We are now living in history.
The entire United States has encountered a force that feels nothing short of invincible. Nearly every institution, corporation, and business has been affected in some way. Every life within the U.S. has undoubtedly been shifted in adaptation to the spreading COVID-19 virus.
Within our community, all students and faculty are in the process of adjusting to the necessary changes involved in the soon-to-come virtual classes. Added to this incredible weight is the responsibility for all to accustom the numerous other unavoidable changes to everyday life whose approach feels closer every day.
In this world-altering crisis, ironically, the only thing that has been constant is constant change. At the start of the Pandemic, most of America didn’t give the coronavirus a second glance due to its distance and the comfort we can all have in our modern health system.
Now, less than two months since the first case in the United States, there has been an accelerating, exponential growth of cases with over 13,000 cases diagnosed as of March 19.
As the number of cases rise, so do the many changes in our daily lives, from restaurants closing to nearly all college and professional sporting events being canceled for the year.
Likewise, our university will surely experience changes in the coming future. Yet, these new changes have the possibility to shift as quickly as the need for them came about.
It is important to remember that in addition to the thousands of students on campus, ACU employs a large sum of workers in dining services, groundskeeping, janitorial services and more. These people are dependent on the university in much more fiscal ways, meaning that the absence of the student body could be much more detrimental; without a population on campus, these jobs lose their cruciality.
In reference to the students on campus, all those living on campus, especially those relying on flights to get back to campus, must wait in anticipation for further news about returning to regular classes or staying a virtual university for the foreseeable future.
Because of the haste of the virus, the decisions concerning it, and the fact that these decisions took place in the middle of the university’s spring break mean that most students are now restrained from their personal belongings with the exceptions of the items they brought for the break– which for most, do not include much more than a week’s worth of clothing and in worst cases, excludes laptops or the necessary materials to begin said virtual classes.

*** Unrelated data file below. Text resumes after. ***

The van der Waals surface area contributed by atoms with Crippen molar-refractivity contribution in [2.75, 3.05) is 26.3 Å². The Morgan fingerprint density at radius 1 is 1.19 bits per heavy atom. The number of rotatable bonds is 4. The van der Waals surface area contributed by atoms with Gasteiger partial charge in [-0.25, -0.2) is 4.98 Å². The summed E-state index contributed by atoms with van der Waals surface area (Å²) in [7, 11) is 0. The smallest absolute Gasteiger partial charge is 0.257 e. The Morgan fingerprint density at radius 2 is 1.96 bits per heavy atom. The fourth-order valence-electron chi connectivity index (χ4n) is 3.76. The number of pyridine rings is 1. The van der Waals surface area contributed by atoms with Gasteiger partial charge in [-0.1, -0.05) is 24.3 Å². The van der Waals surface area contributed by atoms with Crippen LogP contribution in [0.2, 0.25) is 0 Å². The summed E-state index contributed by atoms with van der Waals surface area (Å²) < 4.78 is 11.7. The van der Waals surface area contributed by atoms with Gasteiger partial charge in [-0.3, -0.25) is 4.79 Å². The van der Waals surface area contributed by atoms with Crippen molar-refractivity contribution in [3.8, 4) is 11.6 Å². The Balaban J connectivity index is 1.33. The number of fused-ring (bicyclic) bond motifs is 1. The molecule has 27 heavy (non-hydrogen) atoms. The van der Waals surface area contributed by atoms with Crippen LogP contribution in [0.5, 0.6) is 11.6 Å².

The fault of these and the many other inconveniences are with nothing but the happenstance of the virus. However, many students ought to now be asking where their money is going if they are not there to live in the dorms and eat the meals they paid for.
Furthermore, we are all waiting to see how classes will continue virtually, especially for classes that require two hands and a face-to-face interaction. For those such as art majors, fundamentally, learning will be frozen until they have access once again to the expertise of a professor and the materials needed to create.
This instance only reaches to the strife of those in the art department, but is surely also present in many other facets at the university.
Because the virus is afflicting much more than just post-secondary learning, greater problems lie ahead for students looking for internships as they approach or pass graduation. Many majors require experience interning and, even without this requirement, an internship proves to be imperative for future job placement.
If businesses are closed indefinitely, they will not hire an intern. If a business is not closed, the business they may be lacking resources to hire and pay an intern. This adds many layers to the already-present pile of concerns many upperclassmen may have.
Outside of just education, the university also hosts camps for kids of many ages, throughout the summer. These camps offers many positions as counselors, most of whom are students of the university. In addition, these camps are meaningful experiences, focussed firstly on faith, offering benefits that cannot be counted for hundreds of kids. Although a statement concerning camps has not yet been released, the rate of shutdown currently suggests that they will not be continuing this summer as well.
All solutions to these questions and challenges are hard to anticipate right now with the rapidly developing stance against this virus. However, one can’t help but look to the future and ask if the 2020-21 school year will be proceeding with in-person classes or will the absence of a vaccine prevail to prevent social interaction?
The endless questions posed to us as a university are undeniably frightening. Nevertheless, we can always share a comfort in the knowledge that we are not in control, but our God always is.
“For the LORD will not forsake His people; He will never abandon His heritage.” Psalm 94:14